Meet CeLTA GA: Sierra Bauman

  • Post category:CeLTA
You are currently viewing Meet CeLTA GA: Sierra Bauman

For many students of language, structured courses are a necessary aspect of the learning process. However, all students of language know that not everything about a language and culture can be taught in a classroom. CeLTA Graduate Assistant Sierra Bauman is a prime example of someone who celebrates all types of language learning, both in and out of the classroom.  

Sierra just finished her undergraduate degree at Wichita State University on a customized linguistics study path with a minor in Spanish. Now, she is studying TESOL (Teaching English to Speakers of Other Languages) at Michigan State. So far, she has enjoyed the classes she has taken here, such as Language Teaching Methods (LLT 807) and ESL Classroom Practices (LLT 895). However, she has not taken any Spanish classes at Michigan State. Even still, Sierra has found plenty of other ways to engage with her second language, and to continue developing her interpersonal communication skills. 

Having friends who live abroad is something Sierra prides herself on. She met many of them through Cru, a Christian faith-based volunteer organization. She also volunteered as a conversation partner at the English Language Center, where international students can go to learn English before taking courses at an American school. Sierra has friends across Latin America from Paraguay to Peru, and a friend from the Dominican Republic with whom she is especially close. In fact, Sierra had the incredible opportunity to spend a week in December with this new friend in her home country, exploring the bustling cities and lush landscape of the Dominican Republic. 

Much to her happiness, Sierra found a community of people who are close-knit and affectionate. “I think relationships come first in that country,’ she says, describing the way that Dominican people prioritize the people in their lives over work and other obligations. She described their schedules as more relaxed than those of career-oriented Americans, which of course makes more room for excitement and fun. According to Sierra, there is music playing on every street, and loud, boisterous energy pours out of every building. She walked through the cities with her friend and her friend’s family eating tostones, chips made from smashed and fried plantains. 

While she adventured through the Dominican Republic, she had plenty of chances to exercise her knowledge of Spanish. She says that she learned more about Spanish in that one week than she had in all the time she studied in the classroom. For example, she discovered new insights into Dominican accents, and how their vernacular differs from the European/Mexican Spanish she was primarily taught. She was also able to build her confidence in speaking, given that she had so much practice during that week.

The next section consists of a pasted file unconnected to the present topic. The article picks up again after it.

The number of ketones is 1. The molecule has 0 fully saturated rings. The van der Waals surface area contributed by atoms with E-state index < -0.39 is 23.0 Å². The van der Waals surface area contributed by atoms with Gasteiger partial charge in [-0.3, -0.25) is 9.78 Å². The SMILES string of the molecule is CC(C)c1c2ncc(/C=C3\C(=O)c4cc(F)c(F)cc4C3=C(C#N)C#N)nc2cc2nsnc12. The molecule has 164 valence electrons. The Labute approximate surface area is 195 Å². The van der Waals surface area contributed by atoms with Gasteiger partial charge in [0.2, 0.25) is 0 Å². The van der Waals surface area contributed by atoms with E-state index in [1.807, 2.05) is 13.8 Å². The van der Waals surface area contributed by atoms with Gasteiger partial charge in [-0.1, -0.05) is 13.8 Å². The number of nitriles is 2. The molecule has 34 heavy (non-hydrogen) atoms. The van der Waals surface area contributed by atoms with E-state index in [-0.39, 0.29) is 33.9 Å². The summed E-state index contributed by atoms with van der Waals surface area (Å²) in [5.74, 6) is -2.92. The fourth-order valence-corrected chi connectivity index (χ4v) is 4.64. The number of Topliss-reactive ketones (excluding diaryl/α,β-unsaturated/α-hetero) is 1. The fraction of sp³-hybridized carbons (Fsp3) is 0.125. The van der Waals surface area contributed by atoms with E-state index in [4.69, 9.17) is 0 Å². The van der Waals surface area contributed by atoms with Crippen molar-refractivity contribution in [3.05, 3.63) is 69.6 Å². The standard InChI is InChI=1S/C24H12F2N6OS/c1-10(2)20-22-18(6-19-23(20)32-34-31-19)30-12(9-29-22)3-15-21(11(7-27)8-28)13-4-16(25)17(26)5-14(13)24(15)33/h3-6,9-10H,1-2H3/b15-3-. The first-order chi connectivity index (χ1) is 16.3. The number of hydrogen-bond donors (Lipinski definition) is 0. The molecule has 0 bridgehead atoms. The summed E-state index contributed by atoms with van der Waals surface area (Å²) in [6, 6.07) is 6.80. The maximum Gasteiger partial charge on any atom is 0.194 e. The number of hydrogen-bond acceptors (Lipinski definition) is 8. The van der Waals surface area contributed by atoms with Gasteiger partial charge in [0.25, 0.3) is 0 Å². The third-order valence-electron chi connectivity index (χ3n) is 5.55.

Once she returned to the U.S., she continued to engage in immersive opportunities for Spanish, rather than returning to a classroom. She plans to begin teaching an ESL course through her TESOL classes in coordination with the English Partners in Communication (EPIC) program at MSU. She also keeps in regular contact with her friends from Latin America, so that she can continue to learn more about various cultures. As a result, Sierra and her community have developed a sense of empathy in relation to second language learning, which creates a supportive environment for all those involved.  

After all these experiences, Sierra says that she has opened and expanded her mind to a myriad of new perspectives. “The way we perceive the world is very influenced by our language backgrounds,” says Sierra. Each language has its own unique set of connotations and histories; when we learn a language, we learn a culture. Worldliness is akin to open-mindedness. In understanding other cultures and their worldviews, we have a better understanding of ourselves. We have more options to choose from when we learn about other values, and thus can decide for ourselves what we genuinely believe, instead of perpetuating the beliefs from our homes that we may not necessarily agree with. In other words, to learn a second language is to learn empathy and compassion for people despite cultural differences. 

Our team at CeLTA wishes Sierra luck this semester and in the future, where she will continue to flourish in her quest for worldly knowledge. We are quite fortunate to work with someone who is so committed to meaningful connections and quality learning experiences. We cannot wait to see all the amazing things she will do! 

Story by El Taverna